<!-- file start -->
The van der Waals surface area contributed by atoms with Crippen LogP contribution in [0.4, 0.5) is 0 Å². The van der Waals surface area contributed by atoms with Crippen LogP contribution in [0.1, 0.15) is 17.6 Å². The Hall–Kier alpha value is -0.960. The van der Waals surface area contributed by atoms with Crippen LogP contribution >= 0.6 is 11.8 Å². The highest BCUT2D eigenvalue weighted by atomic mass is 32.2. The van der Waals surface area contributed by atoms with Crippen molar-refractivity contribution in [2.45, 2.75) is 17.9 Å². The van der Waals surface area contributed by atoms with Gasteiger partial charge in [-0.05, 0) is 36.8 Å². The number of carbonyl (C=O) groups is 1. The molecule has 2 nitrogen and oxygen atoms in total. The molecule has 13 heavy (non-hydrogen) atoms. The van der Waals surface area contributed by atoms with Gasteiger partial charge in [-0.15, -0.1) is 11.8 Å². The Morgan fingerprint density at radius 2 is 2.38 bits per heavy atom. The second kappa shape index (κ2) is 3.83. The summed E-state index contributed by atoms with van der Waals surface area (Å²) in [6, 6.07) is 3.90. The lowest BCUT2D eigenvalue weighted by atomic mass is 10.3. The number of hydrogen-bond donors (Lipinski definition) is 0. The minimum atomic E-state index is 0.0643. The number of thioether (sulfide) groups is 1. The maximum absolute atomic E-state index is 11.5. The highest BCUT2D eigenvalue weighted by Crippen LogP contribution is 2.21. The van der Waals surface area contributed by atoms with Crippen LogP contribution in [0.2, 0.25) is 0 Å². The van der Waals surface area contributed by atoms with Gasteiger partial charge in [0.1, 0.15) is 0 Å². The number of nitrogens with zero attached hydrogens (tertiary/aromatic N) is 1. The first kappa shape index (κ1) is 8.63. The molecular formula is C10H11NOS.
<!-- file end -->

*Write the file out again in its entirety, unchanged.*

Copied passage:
The van der Waals surface area contributed by atoms with Crippen LogP contribution in [0.4, 0.5) is 0 Å². The van der Waals surface area contributed by atoms with Crippen LogP contribution in [0.1, 0.15) is 17.6 Å². The Hall–Kier alpha value is -0.960. The van der Waals surface area contributed by atoms with Crippen LogP contribution >= 0.6 is 11.8 Å². The highest BCUT2D eigenvalue weighted by atomic mass is 32.2. The van der Waals surface area contributed by atoms with Crippen molar-refractivity contribution in [2.45, 2.75) is 17.9 Å². The van der Waals surface area contributed by atoms with Gasteiger partial charge in [-0.05, 0) is 36.8 Å². The number of carbonyl (C=O) groups is 1. The molecule has 2 nitrogen and oxygen atoms in total. The molecule has 13 heavy (non-hydrogen) atoms. The van der Waals surface area contributed by atoms with Gasteiger partial charge in [-0.15, -0.1) is 11.8 Å². The Morgan fingerprint density at radius 2 is 2.38 bits per heavy atom. The second kappa shape index (κ2) is 3.83. The summed E-state index contributed by atoms with van der Waals surface area (Å²) in [6, 6.07) is 3.90. The lowest BCUT2D eigenvalue weighted by atomic mass is 10.3. The number of hydrogen-bond donors (Lipinski definition) is 0. The minimum atomic E-state index is 0.0643. The number of thioether (sulfide) groups is 1. The maximum absolute atomic E-state index is 11.5. The highest BCUT2D eigenvalue weighted by Crippen LogP contribution is 2.21. The van der Waals surface area contributed by atoms with Crippen LogP contribution in [0.2, 0.25) is 0 Å². The van der Waals surface area contributed by atoms with Gasteiger partial charge in [0.1, 0.15) is 0 Å². The number of nitrogens with zero attached hydrogens (tertiary/aromatic N) is 1. The first kappa shape index (κ1) is 8.63. The molecular formula is C10H11NOS.